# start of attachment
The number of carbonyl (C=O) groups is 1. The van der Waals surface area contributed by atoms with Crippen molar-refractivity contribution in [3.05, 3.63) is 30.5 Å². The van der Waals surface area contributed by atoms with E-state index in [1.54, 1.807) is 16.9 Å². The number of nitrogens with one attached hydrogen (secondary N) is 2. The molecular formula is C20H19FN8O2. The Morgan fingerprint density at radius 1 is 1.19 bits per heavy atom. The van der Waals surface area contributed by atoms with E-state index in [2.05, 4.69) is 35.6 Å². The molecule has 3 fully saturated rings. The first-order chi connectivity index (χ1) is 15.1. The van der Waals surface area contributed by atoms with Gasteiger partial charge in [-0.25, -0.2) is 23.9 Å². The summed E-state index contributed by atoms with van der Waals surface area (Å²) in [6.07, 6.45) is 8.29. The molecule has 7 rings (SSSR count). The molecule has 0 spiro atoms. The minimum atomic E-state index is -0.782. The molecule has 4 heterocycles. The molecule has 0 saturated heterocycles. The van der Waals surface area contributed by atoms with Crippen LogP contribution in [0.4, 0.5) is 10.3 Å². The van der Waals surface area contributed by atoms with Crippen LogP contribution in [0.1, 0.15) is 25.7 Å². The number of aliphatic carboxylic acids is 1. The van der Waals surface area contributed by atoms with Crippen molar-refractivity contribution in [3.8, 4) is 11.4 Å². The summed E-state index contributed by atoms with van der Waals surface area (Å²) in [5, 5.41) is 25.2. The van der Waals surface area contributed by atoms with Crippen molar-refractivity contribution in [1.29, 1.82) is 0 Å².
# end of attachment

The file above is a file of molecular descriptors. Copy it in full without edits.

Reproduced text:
The number of carbonyl (C=O) groups is 1. The van der Waals surface area contributed by atoms with Crippen molar-refractivity contribution in [3.05, 3.63) is 30.5 Å². The van der Waals surface area contributed by atoms with E-state index in [1.54, 1.807) is 16.9 Å². The number of nitrogens with one attached hydrogen (secondary N) is 2. The molecular formula is C20H19FN8O2. The Morgan fingerprint density at radius 1 is 1.19 bits per heavy atom. The van der Waals surface area contributed by atoms with E-state index in [2.05, 4.69) is 35.6 Å². The molecule has 3 fully saturated rings. The first-order chi connectivity index (χ1) is 15.1. The van der Waals surface area contributed by atoms with Gasteiger partial charge in [-0.25, -0.2) is 23.9 Å². The summed E-state index contributed by atoms with van der Waals surface area (Å²) in [6.07, 6.45) is 8.29. The molecule has 7 rings (SSSR count). The molecule has 0 spiro atoms. The minimum atomic E-state index is -0.782. The molecule has 4 heterocycles. The molecule has 0 saturated heterocycles. The van der Waals surface area contributed by atoms with Crippen LogP contribution in [0.4, 0.5) is 10.3 Å². The van der Waals surface area contributed by atoms with Crippen LogP contribution in [0.1, 0.15) is 25.7 Å². The number of aliphatic carboxylic acids is 1. The van der Waals surface area contributed by atoms with Crippen molar-refractivity contribution in [3.8, 4) is 11.4 Å². The summed E-state index contributed by atoms with van der Waals surface area (Å²) in [5, 5.41) is 25.2. The van der Waals surface area contributed by atoms with Crippen molar-refractivity contribution in [1.29, 1.82) is 0 Å².